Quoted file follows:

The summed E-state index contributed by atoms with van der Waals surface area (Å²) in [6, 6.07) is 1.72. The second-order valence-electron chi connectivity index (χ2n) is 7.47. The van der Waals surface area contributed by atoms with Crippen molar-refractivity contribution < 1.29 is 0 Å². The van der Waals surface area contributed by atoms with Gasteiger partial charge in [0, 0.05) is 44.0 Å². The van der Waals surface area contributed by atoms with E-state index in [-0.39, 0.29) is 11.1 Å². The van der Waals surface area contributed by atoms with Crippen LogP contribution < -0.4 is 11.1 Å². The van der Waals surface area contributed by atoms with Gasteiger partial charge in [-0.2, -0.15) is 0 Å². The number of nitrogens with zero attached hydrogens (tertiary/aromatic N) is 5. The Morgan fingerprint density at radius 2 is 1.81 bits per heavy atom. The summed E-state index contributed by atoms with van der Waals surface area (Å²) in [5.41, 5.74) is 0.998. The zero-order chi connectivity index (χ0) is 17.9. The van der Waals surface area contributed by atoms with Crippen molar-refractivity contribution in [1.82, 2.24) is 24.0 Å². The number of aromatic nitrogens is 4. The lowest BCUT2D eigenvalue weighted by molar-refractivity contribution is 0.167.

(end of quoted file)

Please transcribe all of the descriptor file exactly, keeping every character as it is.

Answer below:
The summed E-state index contributed by atoms with van der Waals surface area (Å²) in [6, 6.07) is 1.72. The second-order valence-electron chi connectivity index (χ2n) is 7.47. The van der Waals surface area contributed by atoms with Crippen molar-refractivity contribution < 1.29 is 0 Å². The van der Waals surface area contributed by atoms with Gasteiger partial charge in [0, 0.05) is 44.0 Å². The van der Waals surface area contributed by atoms with E-state index in [-0.39, 0.29) is 11.1 Å². The van der Waals surface area contributed by atoms with Crippen LogP contribution < -0.4 is 11.1 Å². The van der Waals surface area contributed by atoms with Gasteiger partial charge in [-0.2, -0.15) is 0 Å². The number of nitrogens with zero attached hydrogens (tertiary/aromatic N) is 5. The Morgan fingerprint density at radius 2 is 1.81 bits per heavy atom. The summed E-state index contributed by atoms with van der Waals surface area (Å²) in [5.41, 5.74) is 0.998. The zero-order chi connectivity index (χ0) is 17.9. The van der Waals surface area contributed by atoms with Crippen molar-refractivity contribution in [1.82, 2.24) is 24.0 Å². The number of aromatic nitrogens is 4. The lowest BCUT2D eigenvalue weighted by molar-refractivity contribution is 0.167.